History Creator / JaneAusten

14th Mar '18 5:07:48 PM Xtifr
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Austen is well-known for her wit, satire, and proto-feminism; serious critics consider her to be the equal of Cervantes, Milton, and Shakespeare. Virginia Woolf called her the first truly great female author, and the first good English author to have a distinctly feminine writing style. Rex Stout considered her the greatest English writer ever -- yes, even above Shakespeare. Heady praise from a man who claimed to have previously believed that men did everything better than women.

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Austen is well-known for her wit, satire, and proto-feminism; serious critics consider her to be the equal of Cervantes, Milton, and Shakespeare. Virginia Woolf called her the first truly great female author, and the first good English author to have a distinctly feminine writing style. Rex Stout Creator/RexStout considered her the greatest English writer ever -- yes, ever--yes, even above Shakespeare. Heady praise from a man who claimed to have previously believed that men did everything better than women.
9th Feb '18 6:11:12 AM PaulA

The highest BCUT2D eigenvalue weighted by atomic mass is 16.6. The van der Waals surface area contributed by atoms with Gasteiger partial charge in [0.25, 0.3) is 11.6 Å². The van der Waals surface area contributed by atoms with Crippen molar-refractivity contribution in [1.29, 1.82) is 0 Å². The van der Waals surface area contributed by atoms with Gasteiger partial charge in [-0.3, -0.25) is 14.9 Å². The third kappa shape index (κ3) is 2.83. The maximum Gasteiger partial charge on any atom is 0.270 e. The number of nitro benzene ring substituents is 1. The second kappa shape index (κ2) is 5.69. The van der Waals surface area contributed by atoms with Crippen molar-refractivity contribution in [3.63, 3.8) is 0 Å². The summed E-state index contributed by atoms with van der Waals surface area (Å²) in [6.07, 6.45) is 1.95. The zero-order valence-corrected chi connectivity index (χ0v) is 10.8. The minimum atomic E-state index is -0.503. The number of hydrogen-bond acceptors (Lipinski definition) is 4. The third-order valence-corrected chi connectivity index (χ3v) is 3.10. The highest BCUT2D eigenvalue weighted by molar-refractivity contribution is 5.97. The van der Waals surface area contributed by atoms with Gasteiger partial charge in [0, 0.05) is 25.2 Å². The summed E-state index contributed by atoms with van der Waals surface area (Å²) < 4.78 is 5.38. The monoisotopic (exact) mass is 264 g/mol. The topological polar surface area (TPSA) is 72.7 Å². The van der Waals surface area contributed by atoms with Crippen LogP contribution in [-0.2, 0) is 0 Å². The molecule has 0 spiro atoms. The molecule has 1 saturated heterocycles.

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Added DiffLines:

* FanCommunityNicknames: "Janeites".


Added DiffLines:

* WordOfGod: The futures of many of the characters, particularly secondary characters, are left unexplained in the stories. Fortunately for us, Austen had several nieces and nephews who were big fans of Aunt Jane's writing, and the letters she wrote to them explain what happened to several characters after the ends of the books.
9th Feb '18 4:11:42 AM fruitstripegum
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* FanCommunityNicknames: "Janeites".



* WordOfGod: The futures of many of the characters, particularly secondary characters, are left unexplained in the stories. Fortunately for us, Austen had several nieces and nephews who were big fans of Aunt Jane's writing, and the letters she wrote to them explain what happened to several characters after the ends of the books.
2nd Jan '18 12:44:49 PM vifetoile
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Despite being nominally romance novels, and writing in a period that overlapped with {{Romanticism}}, Austen's works are not classified as Romantic-with-a-capital-R. Austen strikes a balance between RomanticismAndEnlightenment - her happy endings are born of social harmony as well as warmth of feeling.